Sarah Bourouphael ’08,M’15, Sourcing Manager, Nike, Inc.
“Merrimack pride is about not being afraid to look your weakness in the eye, shed skin, and become a better you, a better college, and a better community.”
As a political science and economics major, Sarah credits her relationships with fellow classmates and professors for her strong critical thinking and analytical reasoning skills. Entering the workforce during the 2008 financial recession, Sarah was one of many who faced adversity in the job market, until 2011 when she landed a job with Converse as a Corporate Services Administrator. She soon moved up into an Assistant Buyer role in Procurement. In 2014 she accepted a position with Nike Global Procurement as a Strategic Capabilities Analyst.
“Relationships with the faculty of both of my majors provided ample training and opportunity to grow those mental muscles. It has helped me become agile across different career paths and secure opportunities in multiple fields, which is the kind of robust career experience I want,” says Sarah.
Sarah is now the Sourcing Manager at Nike, Inc., where she executes global sourcing strategies that include story-telling, developing new talent and project and program management.
“Throughout course of my liberal arts education at Merrimack College provided me four years of rigorous honing two critical skills: curiosity and communication,” she says.
How did your experience at Merrimack help you as a professional?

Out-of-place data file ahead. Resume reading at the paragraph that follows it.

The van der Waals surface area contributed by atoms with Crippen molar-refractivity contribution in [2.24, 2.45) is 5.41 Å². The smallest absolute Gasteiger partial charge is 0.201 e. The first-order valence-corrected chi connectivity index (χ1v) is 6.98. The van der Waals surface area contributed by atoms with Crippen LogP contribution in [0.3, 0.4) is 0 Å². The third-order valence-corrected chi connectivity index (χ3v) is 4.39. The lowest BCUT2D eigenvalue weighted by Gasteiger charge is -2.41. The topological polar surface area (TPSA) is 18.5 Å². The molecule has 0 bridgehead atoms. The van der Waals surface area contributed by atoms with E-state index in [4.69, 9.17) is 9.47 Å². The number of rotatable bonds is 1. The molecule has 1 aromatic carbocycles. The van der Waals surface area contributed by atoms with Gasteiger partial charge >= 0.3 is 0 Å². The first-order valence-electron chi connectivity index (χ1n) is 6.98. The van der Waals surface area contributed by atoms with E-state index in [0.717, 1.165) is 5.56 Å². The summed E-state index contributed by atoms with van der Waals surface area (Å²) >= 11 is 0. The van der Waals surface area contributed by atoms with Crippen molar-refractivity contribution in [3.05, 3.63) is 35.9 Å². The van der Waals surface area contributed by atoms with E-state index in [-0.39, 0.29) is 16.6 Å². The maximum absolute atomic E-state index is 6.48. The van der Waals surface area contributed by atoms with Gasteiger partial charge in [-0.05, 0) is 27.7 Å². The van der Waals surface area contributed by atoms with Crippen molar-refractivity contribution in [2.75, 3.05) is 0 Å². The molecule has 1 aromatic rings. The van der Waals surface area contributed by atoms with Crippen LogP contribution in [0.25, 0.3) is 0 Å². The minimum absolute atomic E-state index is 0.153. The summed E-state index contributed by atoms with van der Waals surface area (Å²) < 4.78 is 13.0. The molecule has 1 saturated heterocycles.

One of the competitive advantages I have is my ability to question status quo by asking “what if,” and an aptitude for thinking multi-directionally. Another is my communication skills and ability to effectively use language and technology to tell a compelling story. The course work at Merrimack College wasn’t solely designed with book learning as the end goal, but with ample opportunity for self-reflection and self-development in mind, too. In an ever-evolving economy, I think these “soft skills” are more valuable to prospective employers than any hard skill. I feel fortunate that the faculty in my majors prioritized the importance of life skills as highly as they did academic skills.
What is the best advice you could give current Merrimack students?
Network, really network. All too often when you graduate and enter the workforce, your network generally looks just like you, thinks like you, etc. Go out of your way to meet people with different backgrounds, perspectives, and experiences. This can be hard for introverts, like me, but I now wish I had found ways to do this back then on my own terms. Try not to graduate with a homogenous network in tow. Challenge yourself and your worldview by exposing yourself to as many perspectives as possible. This is also part of your education, but it’s your responsibility as an individual to drive diversity and inclusion in your own life. By broadening your horizons, you become conscious of all the talent, experience, and opportunities for meaningful friendships out there in the world that you would otherwise be blind to.
What is your Favorite Merrimack memory?
My favorite memories at Merrimack all take place in the economics department and involve sparring intellects with faculty and students in and outside of classroom settings. It was like having a second family I never knew I needed and I will forever be grateful for all the love and support from professors like Jack Amariglio, Charlie Tontar, and Tony Laramie.